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Advance Directives - Documents - Living Wills, Healthcare Proxies, DNRs

Step Two in the Process of Expressing Your End-of-Life Wishes

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Updated January 27, 2014

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Preparing your advance directions - on paper - will help to ensure your wishes are carried out.

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Step two in making sure your end-of-life wishes are carried out requires you develop written documentation. You'll need to consider documents like a living will, a durable power of attorney, and if you so choose, an order that will tell providers not to resuscitate you (called a DNR for "do not resuscitate".)

Legal requirements and the names for documents vary from state to state. Some require notarized signatures. Some require witnesses who are not family members to sign the documents.

Written documentation is a protection for you. The stricter the proof required that your documents are authentic, the better protected you are. Having signatures from people outside your family, including professionals, makes it much more difficult for someone to act outside your wishes.

Those requirements protect the loved one you designate as your proxy, too. With all the required signatures in place, the person who is assigned to carry out your wishes has a clear cut set of rules to follow. The professionals involved will not be able to question your intent when the proof is in place.

Once you have answered the difficult questions that help you determine your end-of-life wishes, you'll be ready to fill out the paperwork required in the state or province you live in.

If you live in more than one state, like those who live north in the summer and south in the winter, you will need to be sure the appropriate documents are written and signed for each location. Also, be sure to date the documents you develop so that if you decide to make changes later, your most current wishes will be enforced.

What Documents Record Advance Directives Decisions?

As mentioned, each state recognizes end-of-life documents differently. This is also true for the names assigned to those documents. The following are the titles heard most often, what they record, and what their intent is:

Healthcare Proxy

A proxy is both a document and a person.

Choosing someone to make medical decisions on your behalf means you have chosen that person as your proxy. It's always wise to choose a secondary proxy, too, because your primary proxy may predecease you, or may be unable to carry out your wishes for some other reason.

When proxy is used to describe a document, it actually refers to a Durable Power of Attorney (DPOA) which is a legal document, with signatures required, that describes the same information found in a living will (see below.) It may also be referred to as a Medical Power of Attorney.

Living Will

When faced with a terminal illness, a patient can create a living will that will spell out her wishes as she faces the end of life. A living will answers questions such as whether the patient wants to be fed through a feeding tube (nutrition or hydration), whether breathing should be assisted by a machine (respirator), or whether the patient's heart should be started should he go into cardiac arrest. A living will is the document that helps the patient weigh the quantity of his life against what it will take to continue his life.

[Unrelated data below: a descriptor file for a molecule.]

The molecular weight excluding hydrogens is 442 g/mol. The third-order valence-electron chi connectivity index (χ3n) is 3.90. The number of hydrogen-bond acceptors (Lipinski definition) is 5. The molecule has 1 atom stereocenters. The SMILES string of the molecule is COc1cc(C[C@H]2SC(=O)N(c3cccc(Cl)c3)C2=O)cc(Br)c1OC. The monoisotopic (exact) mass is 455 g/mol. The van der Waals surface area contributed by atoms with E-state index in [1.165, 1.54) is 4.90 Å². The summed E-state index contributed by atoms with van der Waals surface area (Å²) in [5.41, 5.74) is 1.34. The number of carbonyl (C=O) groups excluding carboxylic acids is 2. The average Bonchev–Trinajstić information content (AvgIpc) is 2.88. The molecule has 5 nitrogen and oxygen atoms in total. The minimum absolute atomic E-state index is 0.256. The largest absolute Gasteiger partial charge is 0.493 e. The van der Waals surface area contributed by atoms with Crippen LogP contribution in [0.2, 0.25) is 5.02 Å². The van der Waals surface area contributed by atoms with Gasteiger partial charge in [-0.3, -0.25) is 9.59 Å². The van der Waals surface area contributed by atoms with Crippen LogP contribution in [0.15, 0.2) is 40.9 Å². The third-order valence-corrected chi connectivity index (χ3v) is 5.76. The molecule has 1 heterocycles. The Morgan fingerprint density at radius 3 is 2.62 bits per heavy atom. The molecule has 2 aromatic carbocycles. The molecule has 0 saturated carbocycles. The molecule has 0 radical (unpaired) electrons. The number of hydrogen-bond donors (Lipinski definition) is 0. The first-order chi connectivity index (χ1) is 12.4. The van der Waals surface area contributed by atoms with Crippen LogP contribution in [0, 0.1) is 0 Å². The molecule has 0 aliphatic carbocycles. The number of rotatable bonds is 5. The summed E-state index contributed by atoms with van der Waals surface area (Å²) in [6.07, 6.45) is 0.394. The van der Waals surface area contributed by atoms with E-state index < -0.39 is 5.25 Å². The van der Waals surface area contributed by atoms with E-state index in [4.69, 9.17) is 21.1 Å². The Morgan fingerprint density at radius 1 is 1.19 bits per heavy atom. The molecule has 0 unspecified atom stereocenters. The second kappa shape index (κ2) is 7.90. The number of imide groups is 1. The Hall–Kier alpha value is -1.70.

DNR

This is the acronym for a Do Not Resuscitate order. A DNR spells out the conditions under which you prefer not to be resuscitated by CPR (cardio pulmonary resuscitation), so that if your heart stops, you will not be revived.

Organ Donor Card

Many parts of the human body can be donated after death with the intent to improve the quality of life, and quantity of life for others. According to the US Department of Health and Human Services, each body can provide up to 50 donations of organs or tissues, including eyes, the heart, liver, stem cells, skin and others.

For some of us, deciding to donate an organ or tissue is a simple decision. Others find the decision more difficult for a variety of reasons which may include religious beliefs.

Each state has different laws about how your wish to donate may be recorded. For example, not all states recognize a signature on one's driver's license to be sufficient. You'll want to be sure to understand the requirements in your state.

What If Your Wishes Are Not Written in a Document?

There's no question that formal, written advance directives are a much more defined outline of your wishes. But that does not mean that your wishes made orally, in conversation, will be ignored or dismissed.

In most states, a conversation between you and someone you have not formally designated as a proxy, or with a healthcare professional, can be recorded by acceptable witnesses, and will be followed. For example, if you are in the hospital and you tell your spouse you do not want to be resuscitated, and the conversation is witnessed by your doctor or a nurse, then your wishes will be written down by one of those professionals, and will be respected.

Regardless of whether your wishes are put into writing or not, making your family and loved ones aware of what those wishes are is very important. .........................................................

General Resources to Help You With Advance Care Decision Documents

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Four Steps to Expressing Your End of Life Wishes

  1. Ask the right questions and determine your answers.
  2. Record those answers in the appropriate documents.
  3. Discuss your decisions and your wishes with your loved ones and others who need to know.
  4. File or store any paperwork or electronic files you have produced, and distribute copies to the right people.

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